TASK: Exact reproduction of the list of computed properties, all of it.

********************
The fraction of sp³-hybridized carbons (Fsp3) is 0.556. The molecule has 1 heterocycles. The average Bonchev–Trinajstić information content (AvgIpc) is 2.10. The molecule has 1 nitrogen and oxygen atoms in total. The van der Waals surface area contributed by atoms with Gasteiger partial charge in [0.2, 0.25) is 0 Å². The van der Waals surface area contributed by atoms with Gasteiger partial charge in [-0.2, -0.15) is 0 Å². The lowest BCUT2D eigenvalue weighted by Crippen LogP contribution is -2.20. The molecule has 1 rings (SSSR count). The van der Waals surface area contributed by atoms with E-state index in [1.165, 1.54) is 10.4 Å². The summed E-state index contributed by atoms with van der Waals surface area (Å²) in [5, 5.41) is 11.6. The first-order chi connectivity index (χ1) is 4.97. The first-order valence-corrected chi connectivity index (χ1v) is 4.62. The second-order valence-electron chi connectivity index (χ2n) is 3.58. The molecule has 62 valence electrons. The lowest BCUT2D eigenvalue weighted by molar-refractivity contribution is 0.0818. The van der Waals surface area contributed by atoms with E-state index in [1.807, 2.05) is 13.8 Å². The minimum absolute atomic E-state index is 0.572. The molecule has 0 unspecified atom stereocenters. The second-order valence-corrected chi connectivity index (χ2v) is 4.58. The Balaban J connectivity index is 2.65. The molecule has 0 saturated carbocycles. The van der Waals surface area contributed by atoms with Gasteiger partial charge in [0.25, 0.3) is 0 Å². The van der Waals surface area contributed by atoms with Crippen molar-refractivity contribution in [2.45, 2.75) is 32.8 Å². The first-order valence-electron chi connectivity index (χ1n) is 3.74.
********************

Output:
The fraction of sp³-hybridized carbons (Fsp3) is 0.556. The molecule has 1 heterocycles. The average Bonchev–Trinajstić information content (AvgIpc) is 2.10. The molecule has 1 nitrogen and oxygen atoms in total. The van der Waals surface area contributed by atoms with Gasteiger partial charge in [0.2, 0.25) is 0 Å². The van der Waals surface area contributed by atoms with Gasteiger partial charge in [-0.2, -0.15) is 0 Å². The lowest BCUT2D eigenvalue weighted by Crippen LogP contribution is -2.20. The molecule has 1 rings (SSSR count). The van der Waals surface area contributed by atoms with E-state index in [1.165, 1.54) is 10.4 Å². The summed E-state index contributed by atoms with van der Waals surface area (Å²) in [5, 5.41) is 11.6. The first-order chi connectivity index (χ1) is 4.97. The first-order valence-corrected chi connectivity index (χ1v) is 4.62. The second-order valence-electron chi connectivity index (χ2n) is 3.58. The molecule has 62 valence electrons. The lowest BCUT2D eigenvalue weighted by molar-refractivity contribution is 0.0818. The van der Waals surface area contributed by atoms with E-state index in [1.807, 2.05) is 13.8 Å². The minimum absolute atomic E-state index is 0.572. The molecule has 0 unspecified atom stereocenters. The second-order valence-corrected chi connectivity index (χ2v) is 4.58. The Balaban J connectivity index is 2.65. The molecule has 0 saturated carbocycles. The van der Waals surface area contributed by atoms with Gasteiger partial charge in [0.25, 0.3) is 0 Å². The van der Waals surface area contributed by atoms with Crippen molar-refractivity contribution in [2.45, 2.75) is 32.8 Å². The first-order valence-electron chi connectivity index (χ1n) is 3.74.